Never Ending Assessments for Improving Performance
Life's never ending challenge is to use our talents and our resources to become the best we can be at whatever we choose to become.
For coaches and soccer players the greatest limitations to becoming the best soccer coach and/or player is having the:
Many say you also need luck, others that you must be so determined to succeed that you work so hard you make your own luck.
Most never have a full time career in soccer. They participate for the love of the game, to share that experience with their teammates and for the opportunity to learn life's lessons so they can use their talents to become the best at doing what they are capable of.
Challenges in Program and Player Development
Research suggests most clubs, coaches and trainers teach the game based on how they were coached, what they see others do and on previously published coaching text.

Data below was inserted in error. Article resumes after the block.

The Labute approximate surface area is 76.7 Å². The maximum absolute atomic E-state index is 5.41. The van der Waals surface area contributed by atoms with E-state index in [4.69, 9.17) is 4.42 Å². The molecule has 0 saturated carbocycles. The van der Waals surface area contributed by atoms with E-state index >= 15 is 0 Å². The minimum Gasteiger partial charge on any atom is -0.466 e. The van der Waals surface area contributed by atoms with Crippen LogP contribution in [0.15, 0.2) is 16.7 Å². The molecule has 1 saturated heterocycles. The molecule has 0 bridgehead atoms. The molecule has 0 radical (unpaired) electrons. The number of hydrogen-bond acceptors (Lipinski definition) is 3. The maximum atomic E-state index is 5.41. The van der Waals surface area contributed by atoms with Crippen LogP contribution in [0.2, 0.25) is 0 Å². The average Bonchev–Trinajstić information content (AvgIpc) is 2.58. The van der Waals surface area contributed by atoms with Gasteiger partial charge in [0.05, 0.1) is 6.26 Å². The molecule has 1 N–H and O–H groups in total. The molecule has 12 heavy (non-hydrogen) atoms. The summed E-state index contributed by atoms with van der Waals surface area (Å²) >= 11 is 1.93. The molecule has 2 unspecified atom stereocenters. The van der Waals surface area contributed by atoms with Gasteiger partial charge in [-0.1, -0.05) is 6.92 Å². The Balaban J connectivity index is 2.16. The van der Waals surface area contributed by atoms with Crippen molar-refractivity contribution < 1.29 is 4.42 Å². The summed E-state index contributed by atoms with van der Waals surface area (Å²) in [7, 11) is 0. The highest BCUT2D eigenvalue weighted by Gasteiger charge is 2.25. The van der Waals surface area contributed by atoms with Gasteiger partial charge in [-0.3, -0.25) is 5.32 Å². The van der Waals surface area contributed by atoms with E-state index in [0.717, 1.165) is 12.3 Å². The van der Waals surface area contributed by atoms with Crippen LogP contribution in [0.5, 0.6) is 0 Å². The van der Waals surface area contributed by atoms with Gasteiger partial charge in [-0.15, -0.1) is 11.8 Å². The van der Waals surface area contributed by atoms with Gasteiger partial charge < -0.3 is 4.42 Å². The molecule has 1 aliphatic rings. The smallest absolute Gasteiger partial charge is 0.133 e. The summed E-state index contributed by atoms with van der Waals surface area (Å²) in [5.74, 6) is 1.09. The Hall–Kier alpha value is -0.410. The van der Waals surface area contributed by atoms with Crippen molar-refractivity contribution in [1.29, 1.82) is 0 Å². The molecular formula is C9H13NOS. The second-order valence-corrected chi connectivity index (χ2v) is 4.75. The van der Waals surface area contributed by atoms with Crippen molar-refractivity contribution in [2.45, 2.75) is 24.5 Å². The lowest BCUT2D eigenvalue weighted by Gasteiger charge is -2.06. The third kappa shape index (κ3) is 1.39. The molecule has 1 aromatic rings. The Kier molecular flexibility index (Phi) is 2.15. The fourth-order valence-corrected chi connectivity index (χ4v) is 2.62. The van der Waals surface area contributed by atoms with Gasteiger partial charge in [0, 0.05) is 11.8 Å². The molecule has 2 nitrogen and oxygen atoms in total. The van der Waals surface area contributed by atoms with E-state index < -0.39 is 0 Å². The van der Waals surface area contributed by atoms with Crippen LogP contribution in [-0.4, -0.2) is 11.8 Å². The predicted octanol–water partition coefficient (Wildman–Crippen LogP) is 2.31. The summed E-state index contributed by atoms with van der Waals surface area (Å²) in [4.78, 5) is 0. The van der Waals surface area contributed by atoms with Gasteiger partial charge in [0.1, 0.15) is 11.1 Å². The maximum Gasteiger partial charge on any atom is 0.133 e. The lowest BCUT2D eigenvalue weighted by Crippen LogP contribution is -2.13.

Research on how the game is taught has shown:
Myths Versus Reality in Development
Common quotes are often used in creating age group based training programs that encourage players to practice very hard to become successful:
Franz Beckenbauer, German National Team, Manager and Player observed it's the quality of developmentally age appropriate practice and not the number of repetitions or hours of practice that motivates and best improves players. Franz Beckenbauer observed:
"Practice doesn't make perfect, Perfect practice makes perfect"
Too often coaches and parents try to get players to do those things they believe before they are developmentally mature enough to learn them. When players practice too long they become bored, unfocused and create a bad habit that can last the rest of their life.